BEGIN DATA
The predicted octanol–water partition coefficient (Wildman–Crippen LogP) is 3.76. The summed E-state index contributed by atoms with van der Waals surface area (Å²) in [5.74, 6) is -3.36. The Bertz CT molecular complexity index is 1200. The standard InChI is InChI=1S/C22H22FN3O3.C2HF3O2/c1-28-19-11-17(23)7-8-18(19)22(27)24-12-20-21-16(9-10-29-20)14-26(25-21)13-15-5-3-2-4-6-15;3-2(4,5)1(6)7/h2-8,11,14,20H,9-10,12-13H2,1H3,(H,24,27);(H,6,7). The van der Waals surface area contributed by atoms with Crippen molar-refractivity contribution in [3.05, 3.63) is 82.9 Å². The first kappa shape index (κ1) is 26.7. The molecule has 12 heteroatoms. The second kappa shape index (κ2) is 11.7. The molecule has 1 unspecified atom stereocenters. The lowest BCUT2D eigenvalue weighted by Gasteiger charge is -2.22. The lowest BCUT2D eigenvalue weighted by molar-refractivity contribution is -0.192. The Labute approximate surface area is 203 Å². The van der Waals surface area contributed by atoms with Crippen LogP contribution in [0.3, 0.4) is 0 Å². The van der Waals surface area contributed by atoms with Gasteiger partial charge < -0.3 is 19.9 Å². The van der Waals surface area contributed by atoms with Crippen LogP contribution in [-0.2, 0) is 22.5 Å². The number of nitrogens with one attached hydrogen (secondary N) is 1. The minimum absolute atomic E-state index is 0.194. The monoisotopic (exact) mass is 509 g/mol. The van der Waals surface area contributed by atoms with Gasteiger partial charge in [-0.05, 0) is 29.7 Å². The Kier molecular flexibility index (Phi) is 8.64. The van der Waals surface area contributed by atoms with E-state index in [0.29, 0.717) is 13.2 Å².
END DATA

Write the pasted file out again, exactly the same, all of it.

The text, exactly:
The predicted octanol–water partition coefficient (Wildman–Crippen LogP) is 3.76. The summed E-state index contributed by atoms with van der Waals surface area (Å²) in [5.74, 6) is -3.36. The Bertz CT molecular complexity index is 1200. The standard InChI is InChI=1S/C22H22FN3O3.C2HF3O2/c1-28-19-11-17(23)7-8-18(19)22(27)24-12-20-21-16(9-10-29-20)14-26(25-21)13-15-5-3-2-4-6-15;3-2(4,5)1(6)7/h2-8,11,14,20H,9-10,12-13H2,1H3,(H,24,27);(H,6,7). The van der Waals surface area contributed by atoms with Crippen molar-refractivity contribution in [3.05, 3.63) is 82.9 Å². The first kappa shape index (κ1) is 26.7. The molecule has 12 heteroatoms. The second kappa shape index (κ2) is 11.7. The molecule has 1 unspecified atom stereocenters. The lowest BCUT2D eigenvalue weighted by Gasteiger charge is -2.22. The lowest BCUT2D eigenvalue weighted by molar-refractivity contribution is -0.192. The Labute approximate surface area is 203 Å². The van der Waals surface area contributed by atoms with Crippen LogP contribution in [0.3, 0.4) is 0 Å². The van der Waals surface area contributed by atoms with Gasteiger partial charge < -0.3 is 19.9 Å². The van der Waals surface area contributed by atoms with Crippen LogP contribution in [-0.2, 0) is 22.5 Å². The number of nitrogens with one attached hydrogen (secondary N) is 1. The minimum absolute atomic E-state index is 0.194. The monoisotopic (exact) mass is 509 g/mol. The van der Waals surface area contributed by atoms with Gasteiger partial charge in [-0.05, 0) is 29.7 Å². The Kier molecular flexibility index (Phi) is 8.64. The van der Waals surface area contributed by atoms with E-state index in [0.29, 0.717) is 13.2 Å².